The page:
Having a boy, we know that we get off a little easier with hair than with a girl (though fostermama would love to have hair to braid). Our friends with a boy, however, got crap for cutting his hair at 8 months old. Apparently it’s a *thing* that you can’t cut a black boy’s hair until he’s one year old. But that’s not a battle I need to fight. Squeak’s hair will not be cut until he’s 1. If ever. We hope to be able to dredlock his hair…now that will provide for hours of fun conversation from various strangers, I’m sure.

    Oh, I’m sounding snarky. Well, I guess I’m snarky about most cultural “norms”, but I certainly do pay attention to how random black strangers might view my son and my relationship with him.

  7. joanna says:

    I think we’re in the same boat..

  8. MichelleL says:

    Ack! I guess I should be glad my daughter’s hair is still so short (she lost all her baby hair and it is just coming in). We bought product for baby’s hair but have yet to use it again while the new stuff grows in. Right now some lotion with shea butter seems to be working best . . .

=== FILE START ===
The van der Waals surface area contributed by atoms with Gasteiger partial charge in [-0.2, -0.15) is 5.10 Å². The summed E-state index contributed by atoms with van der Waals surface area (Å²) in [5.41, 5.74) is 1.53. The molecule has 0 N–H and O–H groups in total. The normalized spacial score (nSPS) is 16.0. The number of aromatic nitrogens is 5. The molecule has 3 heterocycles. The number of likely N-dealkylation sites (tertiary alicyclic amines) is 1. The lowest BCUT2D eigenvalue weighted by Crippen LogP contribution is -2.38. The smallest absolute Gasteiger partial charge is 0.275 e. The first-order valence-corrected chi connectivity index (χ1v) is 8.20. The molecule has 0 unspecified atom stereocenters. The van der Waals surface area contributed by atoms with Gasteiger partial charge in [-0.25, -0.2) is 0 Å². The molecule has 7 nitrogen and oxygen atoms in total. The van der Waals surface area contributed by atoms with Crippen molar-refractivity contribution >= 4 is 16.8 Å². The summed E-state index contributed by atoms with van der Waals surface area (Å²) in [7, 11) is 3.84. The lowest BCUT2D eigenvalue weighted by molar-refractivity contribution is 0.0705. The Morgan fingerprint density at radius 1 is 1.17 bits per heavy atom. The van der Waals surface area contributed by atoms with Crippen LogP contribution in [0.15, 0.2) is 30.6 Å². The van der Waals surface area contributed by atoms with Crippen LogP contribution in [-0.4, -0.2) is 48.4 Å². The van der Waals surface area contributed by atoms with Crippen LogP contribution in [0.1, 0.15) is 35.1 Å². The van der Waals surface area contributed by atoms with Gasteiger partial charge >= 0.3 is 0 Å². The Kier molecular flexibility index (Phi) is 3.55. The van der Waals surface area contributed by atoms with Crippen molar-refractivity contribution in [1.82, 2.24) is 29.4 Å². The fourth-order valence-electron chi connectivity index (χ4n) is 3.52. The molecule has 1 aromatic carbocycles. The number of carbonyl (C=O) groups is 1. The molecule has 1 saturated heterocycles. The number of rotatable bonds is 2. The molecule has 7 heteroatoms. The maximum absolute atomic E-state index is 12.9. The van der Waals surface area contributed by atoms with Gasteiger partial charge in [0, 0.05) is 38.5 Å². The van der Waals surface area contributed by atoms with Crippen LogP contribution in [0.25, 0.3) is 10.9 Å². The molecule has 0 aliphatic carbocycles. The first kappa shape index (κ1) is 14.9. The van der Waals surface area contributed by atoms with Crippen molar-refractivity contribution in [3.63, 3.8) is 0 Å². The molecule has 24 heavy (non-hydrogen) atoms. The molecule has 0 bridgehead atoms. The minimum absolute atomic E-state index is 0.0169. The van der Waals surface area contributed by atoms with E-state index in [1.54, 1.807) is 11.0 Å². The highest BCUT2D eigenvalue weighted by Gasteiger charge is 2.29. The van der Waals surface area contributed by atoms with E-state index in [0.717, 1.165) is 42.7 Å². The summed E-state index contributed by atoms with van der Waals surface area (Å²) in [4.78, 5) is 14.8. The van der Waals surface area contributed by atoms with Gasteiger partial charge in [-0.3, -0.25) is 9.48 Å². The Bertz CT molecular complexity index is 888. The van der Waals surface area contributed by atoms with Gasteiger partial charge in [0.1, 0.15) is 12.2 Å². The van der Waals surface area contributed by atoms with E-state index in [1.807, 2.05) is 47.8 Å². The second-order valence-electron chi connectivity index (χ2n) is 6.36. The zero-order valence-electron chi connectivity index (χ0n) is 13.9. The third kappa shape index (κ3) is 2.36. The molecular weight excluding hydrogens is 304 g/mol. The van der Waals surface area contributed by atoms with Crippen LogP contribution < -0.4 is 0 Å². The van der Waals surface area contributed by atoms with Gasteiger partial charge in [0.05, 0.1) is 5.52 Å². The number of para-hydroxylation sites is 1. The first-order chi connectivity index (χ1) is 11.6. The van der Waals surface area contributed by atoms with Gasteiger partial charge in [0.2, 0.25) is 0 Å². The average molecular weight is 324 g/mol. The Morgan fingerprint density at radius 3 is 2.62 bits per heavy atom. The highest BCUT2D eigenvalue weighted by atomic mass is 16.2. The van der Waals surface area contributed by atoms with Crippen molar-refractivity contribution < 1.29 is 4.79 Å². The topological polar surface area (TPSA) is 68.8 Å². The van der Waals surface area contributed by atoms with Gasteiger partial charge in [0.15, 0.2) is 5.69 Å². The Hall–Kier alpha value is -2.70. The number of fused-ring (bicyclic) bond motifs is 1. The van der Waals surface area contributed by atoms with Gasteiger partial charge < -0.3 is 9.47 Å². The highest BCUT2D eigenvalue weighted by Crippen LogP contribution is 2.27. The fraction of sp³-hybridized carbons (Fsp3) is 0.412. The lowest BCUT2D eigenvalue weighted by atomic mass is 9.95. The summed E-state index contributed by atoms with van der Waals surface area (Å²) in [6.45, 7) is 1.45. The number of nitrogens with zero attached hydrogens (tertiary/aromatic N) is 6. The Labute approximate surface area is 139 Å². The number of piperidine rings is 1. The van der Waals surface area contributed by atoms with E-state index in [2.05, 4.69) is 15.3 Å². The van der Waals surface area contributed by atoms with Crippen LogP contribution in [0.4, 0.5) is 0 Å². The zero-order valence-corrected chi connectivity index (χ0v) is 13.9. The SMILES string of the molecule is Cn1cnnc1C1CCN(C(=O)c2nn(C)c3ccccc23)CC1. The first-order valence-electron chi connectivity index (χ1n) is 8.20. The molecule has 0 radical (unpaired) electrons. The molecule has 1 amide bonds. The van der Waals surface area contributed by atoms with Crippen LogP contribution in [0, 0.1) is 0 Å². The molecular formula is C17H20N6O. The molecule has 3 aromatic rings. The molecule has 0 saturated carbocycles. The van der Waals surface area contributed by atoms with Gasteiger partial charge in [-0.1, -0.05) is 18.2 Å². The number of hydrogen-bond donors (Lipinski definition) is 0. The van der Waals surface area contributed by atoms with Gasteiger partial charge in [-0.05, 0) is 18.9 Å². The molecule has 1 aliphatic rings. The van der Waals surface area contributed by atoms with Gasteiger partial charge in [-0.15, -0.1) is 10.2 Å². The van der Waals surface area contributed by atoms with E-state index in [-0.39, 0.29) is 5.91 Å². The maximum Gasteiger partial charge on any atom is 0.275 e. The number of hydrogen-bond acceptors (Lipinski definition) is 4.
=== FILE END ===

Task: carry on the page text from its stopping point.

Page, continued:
AND we dress her in consignment shop clothes (the cost of those designer duds for one or two month or less is just too much) — but compared to lots of kids around here she looks positively “together.” I haven’t had criticism from anyone (other than assumption that she’s a boy if she’s not fully decked out in pink — might be related to the hair issue, too).

    In any case, I do want you to know I sympathize and hang in there — you’ll find the right stuff to use and all will be well. I second the vote for Oxy clean . . .

  9. hmmmm….interesting.

    The reason I have always made hair a priority is that my AA friends drilled it into my head that it was part of their culture. Also, there are so many negative messages to African Americans about their hair (many of which have been unfortunately absorbed by some in the AA community) that I want to innoculate my daughters with the message that their hair is beautiful – JUST LIKE IT IS. Even so, recently when I took my middle daughter to have her hair trimmed for the first time since coming home from Haiti and they flat ironed it first in order to get the ends even, she immediately exclaimed upon seeing it that she wanted her hair that way “every day’.